Back in September last year, someone applied for planning permission in South Fambridge for “reinstatement of ferry crossing, together with ancillary car parking”. Basically the people involved wanted to operate a? boat service between South Fambridge and North Fambridge, carrying a maximum of 12 passengers. This also included providing a grasscrete hardstanding large enough? for 40? vehicles, a perimeter fence, and low -level lighting.
This was refused – on the grounds that the applicant hadn’t arranged?suitable wildlife/ endangered species surveys, so there was a lack of?information about the likely impact of the application.? The applicant appealed to a government inspector – and has recently lost that appeal . The inspector thinks the refusal was correct and wrote:
14. In regarding the purpose of conserving biodiversity, whilst there may not be significant adverse impacts on the designated sites, this does not overcome the substantial lack of information in terms of protected species on, or near to, the site which may be affected by the proposal. For the reasons given above, I therefore conclude that the appeal should be dismissed.
However , that’s not the end of the story. The applicant also appealed for costs against the council. Now, even though an applicant has lost an appeal he or she can still be granted costs – if the inspector thinks the council has acted unreasonably. In this case the inspector has decided to award costs against the council because he thinks the council has taken an unreasonably long time dealing with the application. The inspector writes:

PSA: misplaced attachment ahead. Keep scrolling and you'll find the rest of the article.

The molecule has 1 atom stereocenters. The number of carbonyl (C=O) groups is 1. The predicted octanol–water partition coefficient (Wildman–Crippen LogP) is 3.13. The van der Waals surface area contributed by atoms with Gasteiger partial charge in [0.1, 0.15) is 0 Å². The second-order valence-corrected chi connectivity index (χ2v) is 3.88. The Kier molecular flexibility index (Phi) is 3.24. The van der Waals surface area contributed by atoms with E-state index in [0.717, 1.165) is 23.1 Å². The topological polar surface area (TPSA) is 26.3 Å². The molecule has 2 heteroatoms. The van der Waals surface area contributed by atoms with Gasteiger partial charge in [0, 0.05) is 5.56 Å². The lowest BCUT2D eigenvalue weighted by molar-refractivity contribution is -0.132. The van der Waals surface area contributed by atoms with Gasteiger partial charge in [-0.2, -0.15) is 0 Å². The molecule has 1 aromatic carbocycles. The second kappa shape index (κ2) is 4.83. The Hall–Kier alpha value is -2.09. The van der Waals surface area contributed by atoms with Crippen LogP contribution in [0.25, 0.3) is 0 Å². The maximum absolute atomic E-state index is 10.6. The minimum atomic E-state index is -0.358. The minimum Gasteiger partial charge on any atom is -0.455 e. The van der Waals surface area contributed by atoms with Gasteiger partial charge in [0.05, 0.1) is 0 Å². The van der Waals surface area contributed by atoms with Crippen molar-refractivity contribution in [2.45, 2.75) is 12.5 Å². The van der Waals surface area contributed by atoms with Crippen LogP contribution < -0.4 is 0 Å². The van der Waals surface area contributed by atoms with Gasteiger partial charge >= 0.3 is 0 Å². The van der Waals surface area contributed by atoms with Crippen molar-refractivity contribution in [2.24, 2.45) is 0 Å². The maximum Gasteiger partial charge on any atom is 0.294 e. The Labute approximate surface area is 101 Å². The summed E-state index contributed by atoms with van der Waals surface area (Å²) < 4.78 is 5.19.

The facts are that the application was submitted to the Council in September 2014, with a target date of 19 November 2014. The applicant was advised it would go to committee in December 2014. It did not, owing to internal changes and demands at the Council. On 13 May 2015, well after either target date, the proposal was recommended for refusal, with a decision issued on 21 May 2015. Even though the appeal site is within or close to a European designated site (known as Natura 2000), the Crouch and Roach Estuaries Special Protection Area (SPA) which is also listed as a Ramsar site, the Crouch and Roach Estuaries Special Areas of Conservation, and the Crouch and Roach Estuaries Site of Special Scientific Interest (SSSI) Natural England were not consulted until 18 May 2015, and a response given after the application was determined. All told, about five months separate the December 2014 committee date and the determination of the application, with little evidence that the Council sought to keep the applicant informed of its progress….
….Had this been communicated earlier to the applicant they could have undertaken the surveys during Spring 2015, and this could reasonably have meant that either appeal could have been avoided altogether, or identified for certain whether the scheme was acceptable on local biodiversity grounds. The failure by the Council to convey these concerns in a timely manner, and five months seems to be extraordinarily long time for comments received in October 2014 to be actioned, is unreasonable and has resulted in wasted and unnecessary costs for the appellant in submitting an appeal which may reasonably have been avoided by undertaking surveys in Spring 2015…
….IT IS HEREBY ORDERED that Rochford District Council shall pay to Mr D Adams, the costs of the appeal proceedings described in the heading of this decision.
You can download the inspectors appeal decision and costs decision here.
In its defence the council seems to have talked about “re-organisation and restructuring to meet the challenge of reduced resources”